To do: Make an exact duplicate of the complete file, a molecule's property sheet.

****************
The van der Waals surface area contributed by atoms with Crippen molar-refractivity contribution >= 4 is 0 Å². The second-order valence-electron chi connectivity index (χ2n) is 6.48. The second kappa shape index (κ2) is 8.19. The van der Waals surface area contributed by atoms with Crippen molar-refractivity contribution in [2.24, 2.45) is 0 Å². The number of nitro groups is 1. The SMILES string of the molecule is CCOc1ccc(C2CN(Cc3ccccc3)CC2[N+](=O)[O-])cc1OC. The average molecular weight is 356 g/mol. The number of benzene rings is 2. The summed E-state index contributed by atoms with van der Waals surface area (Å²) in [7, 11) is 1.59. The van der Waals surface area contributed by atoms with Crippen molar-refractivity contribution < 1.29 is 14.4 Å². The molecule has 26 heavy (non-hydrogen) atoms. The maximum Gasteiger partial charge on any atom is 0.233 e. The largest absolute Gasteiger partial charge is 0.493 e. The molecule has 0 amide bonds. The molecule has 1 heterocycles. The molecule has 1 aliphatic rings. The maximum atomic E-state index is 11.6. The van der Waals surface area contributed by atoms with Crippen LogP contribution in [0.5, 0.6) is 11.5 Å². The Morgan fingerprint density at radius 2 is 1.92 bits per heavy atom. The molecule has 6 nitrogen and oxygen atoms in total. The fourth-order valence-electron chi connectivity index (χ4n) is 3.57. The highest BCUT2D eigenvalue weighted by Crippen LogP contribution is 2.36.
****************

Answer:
The van der Waals surface area contributed by atoms with Crippen molar-refractivity contribution >= 4 is 0 Å². The second-order valence-electron chi connectivity index (χ2n) is 6.48. The second kappa shape index (κ2) is 8.19. The van der Waals surface area contributed by atoms with Crippen molar-refractivity contribution in [2.24, 2.45) is 0 Å². The number of nitro groups is 1. The SMILES string of the molecule is CCOc1ccc(C2CN(Cc3ccccc3)CC2[N+](=O)[O-])cc1OC. The average molecular weight is 356 g/mol. The number of benzene rings is 2. The summed E-state index contributed by atoms with van der Waals surface area (Å²) in [7, 11) is 1.59. The van der Waals surface area contributed by atoms with Crippen molar-refractivity contribution < 1.29 is 14.4 Å². The molecule has 26 heavy (non-hydrogen) atoms. The maximum Gasteiger partial charge on any atom is 0.233 e. The largest absolute Gasteiger partial charge is 0.493 e. The molecule has 0 amide bonds. The molecule has 1 heterocycles. The molecule has 1 aliphatic rings. The maximum atomic E-state index is 11.6. The van der Waals surface area contributed by atoms with Crippen LogP contribution in [0.5, 0.6) is 11.5 Å². The Morgan fingerprint density at radius 2 is 1.92 bits per heavy atom. The molecule has 6 nitrogen and oxygen atoms in total. The fourth-order valence-electron chi connectivity index (χ4n) is 3.57. The highest BCUT2D eigenvalue weighted by Crippen LogP contribution is 2.36.